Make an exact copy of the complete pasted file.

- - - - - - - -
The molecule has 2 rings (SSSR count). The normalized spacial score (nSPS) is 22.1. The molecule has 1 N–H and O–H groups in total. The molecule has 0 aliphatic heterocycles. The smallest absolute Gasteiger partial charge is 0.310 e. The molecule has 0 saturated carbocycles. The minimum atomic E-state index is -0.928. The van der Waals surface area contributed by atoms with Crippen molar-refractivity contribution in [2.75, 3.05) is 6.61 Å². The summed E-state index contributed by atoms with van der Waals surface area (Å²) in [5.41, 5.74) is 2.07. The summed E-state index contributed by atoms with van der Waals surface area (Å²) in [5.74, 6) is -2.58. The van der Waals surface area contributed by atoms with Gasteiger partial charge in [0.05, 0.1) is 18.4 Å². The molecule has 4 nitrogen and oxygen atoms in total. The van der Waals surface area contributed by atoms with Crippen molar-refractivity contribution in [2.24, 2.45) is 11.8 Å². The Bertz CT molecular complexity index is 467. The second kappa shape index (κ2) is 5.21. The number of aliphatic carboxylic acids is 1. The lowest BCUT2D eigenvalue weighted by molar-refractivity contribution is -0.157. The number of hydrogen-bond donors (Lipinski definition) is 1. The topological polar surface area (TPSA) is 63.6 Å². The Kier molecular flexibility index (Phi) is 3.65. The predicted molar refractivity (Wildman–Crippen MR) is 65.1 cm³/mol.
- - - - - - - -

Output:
The molecule has 2 rings (SSSR count). The normalized spacial score (nSPS) is 22.1. The molecule has 1 N–H and O–H groups in total. The molecule has 0 aliphatic heterocycles. The smallest absolute Gasteiger partial charge is 0.310 e. The molecule has 0 saturated carbocycles. The minimum atomic E-state index is -0.928. The van der Waals surface area contributed by atoms with Crippen molar-refractivity contribution in [2.75, 3.05) is 6.61 Å². The summed E-state index contributed by atoms with van der Waals surface area (Å²) in [5.41, 5.74) is 2.07. The summed E-state index contributed by atoms with van der Waals surface area (Å²) in [5.74, 6) is -2.58. The van der Waals surface area contributed by atoms with Gasteiger partial charge in [0.05, 0.1) is 18.4 Å². The molecule has 4 nitrogen and oxygen atoms in total. The van der Waals surface area contributed by atoms with Crippen molar-refractivity contribution in [2.24, 2.45) is 11.8 Å². The Bertz CT molecular complexity index is 467. The second kappa shape index (κ2) is 5.21. The number of aliphatic carboxylic acids is 1. The lowest BCUT2D eigenvalue weighted by molar-refractivity contribution is -0.157. The number of hydrogen-bond donors (Lipinski definition) is 1. The topological polar surface area (TPSA) is 63.6 Å². The Kier molecular flexibility index (Phi) is 3.65. The predicted molar refractivity (Wildman–Crippen MR) is 65.1 cm³/mol.